Lasers can be found everywhere from industrial plants to DVD players to light shows. Engineers are constantly finding new uses for lasers (light amplification by stimulated emission of radiation), an acronym coined by one of its initial developers, Gordon Gould.
In the 75 years since Machine Design began publication, here are some of the people who have changed the way we live.
The idea behind lasers came to him one night in 1957 "in a flash," during the time he was working towards his Ph.D. Believing he had to have a working model of the laser before he could patent it, he delayed filing for a patent until 1959. By then, fellow researchers Arthur Schawlow and Charles Townes had already received a laser patent. But in 1977, after a 20-yr legal battle, he was vindicated with a patent on the first optically pumped and discharge excited laser amplifiers. They make up more than 80% of today's industrial, commercial, and medical lasers.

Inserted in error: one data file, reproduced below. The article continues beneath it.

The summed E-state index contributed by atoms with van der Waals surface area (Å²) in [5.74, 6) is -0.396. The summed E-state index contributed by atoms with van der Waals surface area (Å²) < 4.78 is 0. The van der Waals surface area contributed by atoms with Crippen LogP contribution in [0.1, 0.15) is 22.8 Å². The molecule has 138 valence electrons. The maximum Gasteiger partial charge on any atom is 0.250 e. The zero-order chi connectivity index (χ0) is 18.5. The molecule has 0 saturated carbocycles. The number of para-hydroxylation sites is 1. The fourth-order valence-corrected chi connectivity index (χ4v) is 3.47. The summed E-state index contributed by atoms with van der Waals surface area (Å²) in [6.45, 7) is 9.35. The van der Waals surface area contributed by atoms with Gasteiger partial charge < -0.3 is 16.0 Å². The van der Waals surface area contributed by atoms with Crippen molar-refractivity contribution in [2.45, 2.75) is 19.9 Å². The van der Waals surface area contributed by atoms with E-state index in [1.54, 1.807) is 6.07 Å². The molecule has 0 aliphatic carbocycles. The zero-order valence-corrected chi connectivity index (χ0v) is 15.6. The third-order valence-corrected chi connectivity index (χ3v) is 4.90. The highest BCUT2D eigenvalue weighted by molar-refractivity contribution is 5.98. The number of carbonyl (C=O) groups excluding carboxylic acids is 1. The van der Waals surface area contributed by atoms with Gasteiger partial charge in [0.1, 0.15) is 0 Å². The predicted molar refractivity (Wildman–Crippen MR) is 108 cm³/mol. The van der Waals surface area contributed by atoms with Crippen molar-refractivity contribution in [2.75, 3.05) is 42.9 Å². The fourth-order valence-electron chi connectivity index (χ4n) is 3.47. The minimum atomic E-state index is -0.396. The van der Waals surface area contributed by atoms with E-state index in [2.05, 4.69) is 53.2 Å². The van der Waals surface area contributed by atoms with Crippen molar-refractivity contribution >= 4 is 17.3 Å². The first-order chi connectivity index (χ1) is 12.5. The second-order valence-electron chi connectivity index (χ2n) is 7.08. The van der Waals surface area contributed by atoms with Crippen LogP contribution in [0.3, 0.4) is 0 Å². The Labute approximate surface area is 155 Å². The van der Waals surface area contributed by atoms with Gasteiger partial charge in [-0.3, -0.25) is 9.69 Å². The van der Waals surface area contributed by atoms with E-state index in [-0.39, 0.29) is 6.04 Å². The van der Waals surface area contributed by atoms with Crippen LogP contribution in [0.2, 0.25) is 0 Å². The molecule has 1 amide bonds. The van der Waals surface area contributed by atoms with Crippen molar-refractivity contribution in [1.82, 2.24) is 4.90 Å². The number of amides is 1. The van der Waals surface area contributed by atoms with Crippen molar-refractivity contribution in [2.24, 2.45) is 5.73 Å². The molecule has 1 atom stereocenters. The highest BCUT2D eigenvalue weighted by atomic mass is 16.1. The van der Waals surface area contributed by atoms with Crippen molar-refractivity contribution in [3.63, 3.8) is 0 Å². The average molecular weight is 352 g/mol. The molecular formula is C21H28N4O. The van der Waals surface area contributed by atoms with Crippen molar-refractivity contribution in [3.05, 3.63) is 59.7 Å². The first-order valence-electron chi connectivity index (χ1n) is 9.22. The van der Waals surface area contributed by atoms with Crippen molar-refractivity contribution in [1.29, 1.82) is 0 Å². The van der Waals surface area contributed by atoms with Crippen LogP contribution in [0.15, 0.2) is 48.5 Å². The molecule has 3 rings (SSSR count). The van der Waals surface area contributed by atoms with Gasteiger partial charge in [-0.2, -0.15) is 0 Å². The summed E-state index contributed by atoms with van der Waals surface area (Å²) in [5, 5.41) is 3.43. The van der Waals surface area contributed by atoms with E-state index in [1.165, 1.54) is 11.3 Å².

In a fortunate coincidence, Gould eventually came to suffer from a detached retina in one eye. Laser surgery using a device he helped develop, gave him back his sight in that eye.
His honors include Inventor of the Year from the Association for the Advancement of Innovation and Innovation, the John Scott Medal for inventing the laser, the Franklin Institute's Inventor of the Year, and was inducted in the National Inventors Hall of Fame.